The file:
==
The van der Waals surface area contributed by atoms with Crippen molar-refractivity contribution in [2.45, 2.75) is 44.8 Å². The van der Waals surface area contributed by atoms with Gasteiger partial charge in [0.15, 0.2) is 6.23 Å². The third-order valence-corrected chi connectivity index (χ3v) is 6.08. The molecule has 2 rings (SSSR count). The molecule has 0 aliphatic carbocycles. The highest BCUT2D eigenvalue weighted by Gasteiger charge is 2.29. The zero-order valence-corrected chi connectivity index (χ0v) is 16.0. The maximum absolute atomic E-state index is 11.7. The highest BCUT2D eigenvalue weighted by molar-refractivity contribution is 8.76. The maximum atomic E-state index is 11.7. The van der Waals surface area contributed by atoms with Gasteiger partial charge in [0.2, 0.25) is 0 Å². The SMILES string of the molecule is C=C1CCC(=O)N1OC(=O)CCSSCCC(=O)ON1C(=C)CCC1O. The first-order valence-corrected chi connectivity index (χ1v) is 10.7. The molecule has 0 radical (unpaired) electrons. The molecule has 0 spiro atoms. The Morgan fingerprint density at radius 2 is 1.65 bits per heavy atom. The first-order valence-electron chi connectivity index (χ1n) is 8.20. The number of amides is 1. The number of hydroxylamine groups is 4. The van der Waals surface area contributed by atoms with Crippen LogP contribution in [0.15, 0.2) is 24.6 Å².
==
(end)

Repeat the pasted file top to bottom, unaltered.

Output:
The van der Waals surface area contributed by atoms with Crippen molar-refractivity contribution in [2.45, 2.75) is 44.8 Å². The van der Waals surface area contributed by atoms with Gasteiger partial charge in [0.15, 0.2) is 6.23 Å². The third-order valence-corrected chi connectivity index (χ3v) is 6.08. The molecule has 2 rings (SSSR count). The molecule has 0 aliphatic carbocycles. The highest BCUT2D eigenvalue weighted by Gasteiger charge is 2.29. The zero-order valence-corrected chi connectivity index (χ0v) is 16.0. The maximum absolute atomic E-state index is 11.7. The highest BCUT2D eigenvalue weighted by molar-refractivity contribution is 8.76. The maximum atomic E-state index is 11.7. The van der Waals surface area contributed by atoms with Gasteiger partial charge in [0.2, 0.25) is 0 Å². The SMILES string of the molecule is C=C1CCC(=O)N1OC(=O)CCSSCCC(=O)ON1C(=C)CCC1O. The first-order valence-corrected chi connectivity index (χ1v) is 10.7. The molecule has 0 radical (unpaired) electrons. The molecule has 0 spiro atoms. The Morgan fingerprint density at radius 2 is 1.65 bits per heavy atom. The first-order valence-electron chi connectivity index (χ1n) is 8.20. The number of amides is 1. The number of hydroxylamine groups is 4. The van der Waals surface area contributed by atoms with Crippen LogP contribution in [0.15, 0.2) is 24.6 Å².